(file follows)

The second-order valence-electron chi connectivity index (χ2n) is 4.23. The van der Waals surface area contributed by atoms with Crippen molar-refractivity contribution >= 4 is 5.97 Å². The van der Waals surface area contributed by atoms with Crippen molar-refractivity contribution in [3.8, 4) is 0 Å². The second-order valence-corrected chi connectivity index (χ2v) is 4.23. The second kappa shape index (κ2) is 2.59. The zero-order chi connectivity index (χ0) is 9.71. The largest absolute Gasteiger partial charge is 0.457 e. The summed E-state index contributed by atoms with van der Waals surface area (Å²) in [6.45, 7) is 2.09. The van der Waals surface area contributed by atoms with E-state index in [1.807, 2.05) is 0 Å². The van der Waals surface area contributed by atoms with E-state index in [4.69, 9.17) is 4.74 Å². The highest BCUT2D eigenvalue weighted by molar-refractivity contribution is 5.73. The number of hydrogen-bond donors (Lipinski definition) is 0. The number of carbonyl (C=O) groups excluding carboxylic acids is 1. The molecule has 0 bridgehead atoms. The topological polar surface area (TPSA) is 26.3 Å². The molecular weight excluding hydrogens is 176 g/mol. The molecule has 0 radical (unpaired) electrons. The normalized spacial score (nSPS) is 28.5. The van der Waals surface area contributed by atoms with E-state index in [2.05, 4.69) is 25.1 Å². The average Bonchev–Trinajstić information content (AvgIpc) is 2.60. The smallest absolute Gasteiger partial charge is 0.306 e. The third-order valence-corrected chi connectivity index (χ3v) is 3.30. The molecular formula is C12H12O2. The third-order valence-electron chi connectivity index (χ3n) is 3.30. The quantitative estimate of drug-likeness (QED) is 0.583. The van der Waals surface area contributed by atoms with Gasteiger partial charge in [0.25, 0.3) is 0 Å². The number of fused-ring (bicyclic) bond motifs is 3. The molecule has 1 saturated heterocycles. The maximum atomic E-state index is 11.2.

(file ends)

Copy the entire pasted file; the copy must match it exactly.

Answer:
The second-order valence-electron chi connectivity index (χ2n) is 4.23. The van der Waals surface area contributed by atoms with Crippen molar-refractivity contribution >= 4 is 5.97 Å². The van der Waals surface area contributed by atoms with Crippen molar-refractivity contribution in [3.8, 4) is 0 Å². The second-order valence-corrected chi connectivity index (χ2v) is 4.23. The second kappa shape index (κ2) is 2.59. The zero-order chi connectivity index (χ0) is 9.71. The largest absolute Gasteiger partial charge is 0.457 e. The summed E-state index contributed by atoms with van der Waals surface area (Å²) in [6.45, 7) is 2.09. The van der Waals surface area contributed by atoms with E-state index in [1.807, 2.05) is 0 Å². The van der Waals surface area contributed by atoms with E-state index in [4.69, 9.17) is 4.74 Å². The highest BCUT2D eigenvalue weighted by molar-refractivity contribution is 5.73. The number of hydrogen-bond donors (Lipinski definition) is 0. The number of carbonyl (C=O) groups excluding carboxylic acids is 1. The molecule has 0 bridgehead atoms. The topological polar surface area (TPSA) is 26.3 Å². The molecular weight excluding hydrogens is 176 g/mol. The molecule has 0 radical (unpaired) electrons. The normalized spacial score (nSPS) is 28.5. The van der Waals surface area contributed by atoms with E-state index in [2.05, 4.69) is 25.1 Å². The average Bonchev–Trinajstić information content (AvgIpc) is 2.60. The smallest absolute Gasteiger partial charge is 0.306 e. The third-order valence-corrected chi connectivity index (χ3v) is 3.30. The molecular formula is C12H12O2. The third-order valence-electron chi connectivity index (χ3n) is 3.30. The quantitative estimate of drug-likeness (QED) is 0.583. The van der Waals surface area contributed by atoms with Gasteiger partial charge in [0.25, 0.3) is 0 Å². The number of fused-ring (bicyclic) bond motifs is 3. The molecule has 1 saturated heterocycles. The maximum atomic E-state index is 11.2.